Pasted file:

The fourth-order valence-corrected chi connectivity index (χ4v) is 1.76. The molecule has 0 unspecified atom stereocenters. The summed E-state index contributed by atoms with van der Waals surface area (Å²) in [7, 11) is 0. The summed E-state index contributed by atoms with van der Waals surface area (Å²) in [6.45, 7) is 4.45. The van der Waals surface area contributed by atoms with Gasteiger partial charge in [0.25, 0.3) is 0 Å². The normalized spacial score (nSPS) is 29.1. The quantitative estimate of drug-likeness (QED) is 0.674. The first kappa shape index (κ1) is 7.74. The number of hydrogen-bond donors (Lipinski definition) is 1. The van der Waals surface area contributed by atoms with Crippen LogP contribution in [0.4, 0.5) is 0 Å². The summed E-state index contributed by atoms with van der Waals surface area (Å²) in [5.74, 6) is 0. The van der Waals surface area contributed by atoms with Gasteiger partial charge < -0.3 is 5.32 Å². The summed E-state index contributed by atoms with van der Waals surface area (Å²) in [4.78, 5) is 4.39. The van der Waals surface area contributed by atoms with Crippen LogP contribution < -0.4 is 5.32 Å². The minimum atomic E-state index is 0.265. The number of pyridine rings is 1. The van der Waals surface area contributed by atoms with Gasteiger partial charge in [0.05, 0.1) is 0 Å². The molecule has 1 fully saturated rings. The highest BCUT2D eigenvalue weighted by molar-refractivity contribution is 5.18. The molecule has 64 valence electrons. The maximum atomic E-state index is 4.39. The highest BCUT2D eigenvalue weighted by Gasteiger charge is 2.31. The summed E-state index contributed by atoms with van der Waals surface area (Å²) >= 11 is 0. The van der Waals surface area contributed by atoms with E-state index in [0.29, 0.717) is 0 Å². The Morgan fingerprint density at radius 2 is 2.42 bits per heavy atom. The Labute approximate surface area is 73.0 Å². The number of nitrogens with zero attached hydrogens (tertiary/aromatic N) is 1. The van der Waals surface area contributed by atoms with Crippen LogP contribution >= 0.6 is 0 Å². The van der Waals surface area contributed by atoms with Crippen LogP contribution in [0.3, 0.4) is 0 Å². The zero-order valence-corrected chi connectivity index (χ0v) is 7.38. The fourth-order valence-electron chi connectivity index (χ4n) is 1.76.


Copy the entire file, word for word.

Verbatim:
The fourth-order valence-corrected chi connectivity index (χ4v) is 1.76. The molecule has 0 unspecified atom stereocenters. The summed E-state index contributed by atoms with van der Waals surface area (Å²) in [7, 11) is 0. The summed E-state index contributed by atoms with van der Waals surface area (Å²) in [6.45, 7) is 4.45. The van der Waals surface area contributed by atoms with Gasteiger partial charge in [0.25, 0.3) is 0 Å². The normalized spacial score (nSPS) is 29.1. The quantitative estimate of drug-likeness (QED) is 0.674. The first kappa shape index (κ1) is 7.74. The number of hydrogen-bond donors (Lipinski definition) is 1. The van der Waals surface area contributed by atoms with Crippen LogP contribution in [0.4, 0.5) is 0 Å². The summed E-state index contributed by atoms with van der Waals surface area (Å²) in [5.74, 6) is 0. The van der Waals surface area contributed by atoms with Gasteiger partial charge < -0.3 is 5.32 Å². The summed E-state index contributed by atoms with van der Waals surface area (Å²) in [4.78, 5) is 4.39. The van der Waals surface area contributed by atoms with Crippen LogP contribution < -0.4 is 5.32 Å². The minimum atomic E-state index is 0.265. The number of pyridine rings is 1. The van der Waals surface area contributed by atoms with Gasteiger partial charge in [0.05, 0.1) is 0 Å². The molecule has 1 fully saturated rings. The highest BCUT2D eigenvalue weighted by molar-refractivity contribution is 5.18. The molecule has 64 valence electrons. The maximum atomic E-state index is 4.39. The highest BCUT2D eigenvalue weighted by Gasteiger charge is 2.31. The summed E-state index contributed by atoms with van der Waals surface area (Å²) >= 11 is 0. The van der Waals surface area contributed by atoms with E-state index in [0.29, 0.717) is 0 Å². The Morgan fingerprint density at radius 2 is 2.42 bits per heavy atom. The Labute approximate surface area is 73.0 Å². The number of nitrogens with zero attached hydrogens (tertiary/aromatic N) is 1. The van der Waals surface area contributed by atoms with Crippen LogP contribution >= 0.6 is 0 Å². The van der Waals surface area contributed by atoms with Crippen LogP contribution in [0.3, 0.4) is 0 Å². The zero-order valence-corrected chi connectivity index (χ0v) is 7.38. The fourth-order valence-electron chi connectivity index (χ4n) is 1.76.